The Betty and B. Frank Matthews II 鈥49 Center for Career Development (Matthews Center) empowers students to set and achieve their post-graduate goals.

We realize the impact that families have on the lives of their student, particularly with regard to initiative in planning for a career, and we aim to partner with you in support of your student's future.

Students who do not feel ready to address career/life planning decisions probably will not initiate contact with us and may lack the motivation to work on planning. With that in mind, here are a few tips that you as a family member can use to help get your student ready to move through the career development process:

  • Start early. Familiarize yourself with the services we offer and encourage your student to begin working with us during their first year at Davidson.
  • Emphasize internships and research. Internships and research provide excellent opportunities for students to test out career interests, gain valuable experience, and connect with employers who may later hire them upon graduation.
  • Listen. Encourage your student to talk about their ideas and listen with empathy and without judgment. Have an open mind to careers and majors that may not be in keeping with your original expectations. Try to see the situation from your student's perspective.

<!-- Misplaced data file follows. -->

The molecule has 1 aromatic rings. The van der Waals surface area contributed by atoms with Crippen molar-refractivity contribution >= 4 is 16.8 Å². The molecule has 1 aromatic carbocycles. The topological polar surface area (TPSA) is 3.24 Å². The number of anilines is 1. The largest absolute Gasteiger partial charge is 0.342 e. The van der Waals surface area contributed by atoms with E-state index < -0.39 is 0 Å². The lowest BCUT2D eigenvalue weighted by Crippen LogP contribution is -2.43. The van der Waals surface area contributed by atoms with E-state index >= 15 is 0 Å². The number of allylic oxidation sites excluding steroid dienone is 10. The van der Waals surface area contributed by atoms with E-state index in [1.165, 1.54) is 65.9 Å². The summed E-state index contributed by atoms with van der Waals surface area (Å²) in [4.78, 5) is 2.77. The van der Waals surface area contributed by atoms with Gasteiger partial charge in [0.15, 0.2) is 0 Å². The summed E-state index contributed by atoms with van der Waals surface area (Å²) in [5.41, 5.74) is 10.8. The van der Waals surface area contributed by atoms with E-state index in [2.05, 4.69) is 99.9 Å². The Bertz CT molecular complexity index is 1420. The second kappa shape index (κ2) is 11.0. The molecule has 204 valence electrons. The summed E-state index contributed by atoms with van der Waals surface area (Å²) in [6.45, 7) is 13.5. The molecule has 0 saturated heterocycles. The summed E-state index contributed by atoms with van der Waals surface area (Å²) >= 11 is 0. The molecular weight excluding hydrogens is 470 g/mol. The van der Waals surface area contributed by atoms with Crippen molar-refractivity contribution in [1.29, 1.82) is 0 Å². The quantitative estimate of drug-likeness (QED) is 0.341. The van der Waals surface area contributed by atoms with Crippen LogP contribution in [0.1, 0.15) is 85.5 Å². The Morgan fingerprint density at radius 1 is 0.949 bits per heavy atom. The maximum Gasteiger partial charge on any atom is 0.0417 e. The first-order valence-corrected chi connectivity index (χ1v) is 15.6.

• Initiate conversation. Talk to your student about career plans, life goals, interests, and abilities. Be patient and encouraging, as this can facilitate their desire to explore these issues earlier on instead of waiting until the last minute. Ask open-ended questions, and help your student clarify ideas, priorities, and concerns.
  • Be supportive. Support your student as they explore different activities and interests. Give feedback on what you see as their strengths and abilities to help them develop a solid sense of self. Encourage them to remain true to their values, interests, and talents.
  • Let your student decide. While your supportive input is valuable, remember that the decision must ultimately be your student's. Gradually reduce your role in their decision-making as they begin to develop a sense of independence.
  • Know the process. The more you know about the steps that facilitate good life planning, the better you will be able to assess just where your student is in the process. Suggest steps that move them along gently, and begin where they are.
  • Expose your student to different jobs. Students make better career decisions when they learn about a wide range of occupations and get past the stereotypes about different careers. Take your student to your workplace, talk about the nature of your job and your friends' jobs, and have your student "shadow" someone on the job.
  • Help network. Help your student develop contacts for information, advice, and assistance in career planning and job search. Refer them to colleagues, friends, neighbors, parishioners, family members, and community members with related experience. If your student is reluctant to approach people to ask for this kind of information, encourage them.